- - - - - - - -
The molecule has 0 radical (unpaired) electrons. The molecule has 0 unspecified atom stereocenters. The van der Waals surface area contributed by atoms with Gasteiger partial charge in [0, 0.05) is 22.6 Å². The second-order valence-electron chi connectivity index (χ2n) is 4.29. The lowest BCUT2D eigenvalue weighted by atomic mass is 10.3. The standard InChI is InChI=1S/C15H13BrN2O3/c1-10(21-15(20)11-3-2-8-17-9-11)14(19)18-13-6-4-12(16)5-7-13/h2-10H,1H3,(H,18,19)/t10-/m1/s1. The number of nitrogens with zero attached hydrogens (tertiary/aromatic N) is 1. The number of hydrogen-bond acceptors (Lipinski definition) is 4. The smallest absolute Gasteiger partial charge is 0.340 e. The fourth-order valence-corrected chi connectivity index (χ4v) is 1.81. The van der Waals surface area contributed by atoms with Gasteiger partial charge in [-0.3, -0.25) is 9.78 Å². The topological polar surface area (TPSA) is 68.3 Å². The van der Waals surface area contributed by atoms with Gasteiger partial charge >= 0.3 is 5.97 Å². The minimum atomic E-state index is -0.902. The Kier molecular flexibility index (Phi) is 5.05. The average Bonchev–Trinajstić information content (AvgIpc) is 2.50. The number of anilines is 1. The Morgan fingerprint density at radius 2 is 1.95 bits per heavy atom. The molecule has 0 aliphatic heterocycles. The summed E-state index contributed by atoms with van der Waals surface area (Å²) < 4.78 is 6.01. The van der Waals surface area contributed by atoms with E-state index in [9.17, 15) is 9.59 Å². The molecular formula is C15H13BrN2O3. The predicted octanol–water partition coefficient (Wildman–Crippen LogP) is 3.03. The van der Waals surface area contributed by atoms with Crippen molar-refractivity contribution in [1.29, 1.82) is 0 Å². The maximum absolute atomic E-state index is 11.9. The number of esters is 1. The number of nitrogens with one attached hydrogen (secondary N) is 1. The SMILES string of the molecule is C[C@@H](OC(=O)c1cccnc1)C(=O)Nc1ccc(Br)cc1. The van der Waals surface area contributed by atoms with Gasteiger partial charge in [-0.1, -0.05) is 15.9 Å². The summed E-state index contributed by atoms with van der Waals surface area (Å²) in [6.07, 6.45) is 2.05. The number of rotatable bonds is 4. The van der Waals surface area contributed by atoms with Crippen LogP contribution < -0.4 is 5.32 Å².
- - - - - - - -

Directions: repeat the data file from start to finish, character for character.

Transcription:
The molecule has 0 radical (unpaired) electrons. The molecule has 0 unspecified atom stereocenters. The van der Waals surface area contributed by atoms with Gasteiger partial charge in [0, 0.05) is 22.6 Å². The second-order valence-electron chi connectivity index (χ2n) is 4.29. The lowest BCUT2D eigenvalue weighted by atomic mass is 10.3. The standard InChI is InChI=1S/C15H13BrN2O3/c1-10(21-15(20)11-3-2-8-17-9-11)14(19)18-13-6-4-12(16)5-7-13/h2-10H,1H3,(H,18,19)/t10-/m1/s1. The number of nitrogens with zero attached hydrogens (tertiary/aromatic N) is 1. The number of hydrogen-bond acceptors (Lipinski definition) is 4. The smallest absolute Gasteiger partial charge is 0.340 e. The fourth-order valence-corrected chi connectivity index (χ4v) is 1.81. The van der Waals surface area contributed by atoms with Gasteiger partial charge in [-0.3, -0.25) is 9.78 Å². The topological polar surface area (TPSA) is 68.3 Å². The van der Waals surface area contributed by atoms with Gasteiger partial charge >= 0.3 is 5.97 Å². The minimum atomic E-state index is -0.902. The Kier molecular flexibility index (Phi) is 5.05. The average Bonchev–Trinajstić information content (AvgIpc) is 2.50. The number of anilines is 1. The Morgan fingerprint density at radius 2 is 1.95 bits per heavy atom. The molecule has 0 aliphatic heterocycles. The summed E-state index contributed by atoms with van der Waals surface area (Å²) < 4.78 is 6.01. The van der Waals surface area contributed by atoms with E-state index in [9.17, 15) is 9.59 Å². The molecular formula is C15H13BrN2O3. The predicted octanol–water partition coefficient (Wildman–Crippen LogP) is 3.03. The van der Waals surface area contributed by atoms with Crippen molar-refractivity contribution in [1.29, 1.82) is 0 Å². The maximum absolute atomic E-state index is 11.9. The number of esters is 1. The number of nitrogens with one attached hydrogen (secondary N) is 1. The SMILES string of the molecule is C[C@@H](OC(=O)c1cccnc1)C(=O)Nc1ccc(Br)cc1. The van der Waals surface area contributed by atoms with Gasteiger partial charge in [-0.1, -0.05) is 15.9 Å². The summed E-state index contributed by atoms with van der Waals surface area (Å²) in [6.07, 6.45) is 2.05. The number of rotatable bonds is 4. The van der Waals surface area contributed by atoms with Crippen LogP contribution < -0.4 is 5.32 Å².